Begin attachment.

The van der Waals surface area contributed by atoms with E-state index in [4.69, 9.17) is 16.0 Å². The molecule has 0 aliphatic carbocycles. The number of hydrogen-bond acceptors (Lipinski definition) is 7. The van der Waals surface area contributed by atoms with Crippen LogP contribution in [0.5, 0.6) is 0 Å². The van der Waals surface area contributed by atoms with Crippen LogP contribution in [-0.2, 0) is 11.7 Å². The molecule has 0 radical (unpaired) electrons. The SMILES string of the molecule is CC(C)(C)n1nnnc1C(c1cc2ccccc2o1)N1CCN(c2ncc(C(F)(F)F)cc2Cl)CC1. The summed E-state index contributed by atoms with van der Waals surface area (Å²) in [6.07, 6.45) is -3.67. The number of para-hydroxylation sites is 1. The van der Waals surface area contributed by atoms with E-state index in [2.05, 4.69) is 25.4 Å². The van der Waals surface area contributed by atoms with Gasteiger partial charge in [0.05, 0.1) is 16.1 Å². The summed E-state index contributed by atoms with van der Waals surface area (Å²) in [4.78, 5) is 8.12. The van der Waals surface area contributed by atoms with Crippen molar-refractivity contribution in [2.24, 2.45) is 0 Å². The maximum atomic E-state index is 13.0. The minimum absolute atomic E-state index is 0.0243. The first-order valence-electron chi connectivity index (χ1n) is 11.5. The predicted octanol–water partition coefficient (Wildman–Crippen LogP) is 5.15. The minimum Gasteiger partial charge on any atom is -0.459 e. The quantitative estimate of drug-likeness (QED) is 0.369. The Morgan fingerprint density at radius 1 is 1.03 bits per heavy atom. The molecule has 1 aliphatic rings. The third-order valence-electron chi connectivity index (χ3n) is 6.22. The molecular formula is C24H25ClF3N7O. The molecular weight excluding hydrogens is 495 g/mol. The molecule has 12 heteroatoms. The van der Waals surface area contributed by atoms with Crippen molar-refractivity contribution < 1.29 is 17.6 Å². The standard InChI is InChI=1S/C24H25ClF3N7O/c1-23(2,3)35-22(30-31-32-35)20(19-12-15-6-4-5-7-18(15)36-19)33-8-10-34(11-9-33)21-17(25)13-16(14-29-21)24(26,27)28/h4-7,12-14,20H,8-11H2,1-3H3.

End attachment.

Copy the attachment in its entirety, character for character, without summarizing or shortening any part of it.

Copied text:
The van der Waals surface area contributed by atoms with E-state index in [4.69, 9.17) is 16.0 Å². The molecule has 0 aliphatic carbocycles. The number of hydrogen-bond acceptors (Lipinski definition) is 7. The van der Waals surface area contributed by atoms with Crippen LogP contribution in [0.5, 0.6) is 0 Å². The van der Waals surface area contributed by atoms with Crippen LogP contribution in [-0.2, 0) is 11.7 Å². The molecule has 0 radical (unpaired) electrons. The SMILES string of the molecule is CC(C)(C)n1nnnc1C(c1cc2ccccc2o1)N1CCN(c2ncc(C(F)(F)F)cc2Cl)CC1. The summed E-state index contributed by atoms with van der Waals surface area (Å²) in [6.07, 6.45) is -3.67. The number of para-hydroxylation sites is 1. The van der Waals surface area contributed by atoms with E-state index in [2.05, 4.69) is 25.4 Å². The van der Waals surface area contributed by atoms with Gasteiger partial charge in [0.05, 0.1) is 16.1 Å². The summed E-state index contributed by atoms with van der Waals surface area (Å²) in [4.78, 5) is 8.12. The van der Waals surface area contributed by atoms with Crippen molar-refractivity contribution in [2.24, 2.45) is 0 Å². The maximum atomic E-state index is 13.0. The minimum absolute atomic E-state index is 0.0243. The first-order valence-electron chi connectivity index (χ1n) is 11.5. The predicted octanol–water partition coefficient (Wildman–Crippen LogP) is 5.15. The minimum Gasteiger partial charge on any atom is -0.459 e. The quantitative estimate of drug-likeness (QED) is 0.369. The Morgan fingerprint density at radius 1 is 1.03 bits per heavy atom. The molecule has 1 aliphatic rings. The third-order valence-electron chi connectivity index (χ3n) is 6.22. The molecular formula is C24H25ClF3N7O. The molecular weight excluding hydrogens is 495 g/mol. The molecule has 12 heteroatoms. The van der Waals surface area contributed by atoms with Crippen molar-refractivity contribution < 1.29 is 17.6 Å². The standard InChI is InChI=1S/C24H25ClF3N7O/c1-23(2,3)35-22(30-31-32-35)20(19-12-15-6-4-5-7-18(15)36-19)33-8-10-34(11-9-33)21-17(25)13-16(14-29-21)24(26,27)28/h4-7,12-14,20H,8-11H2,1-3H3.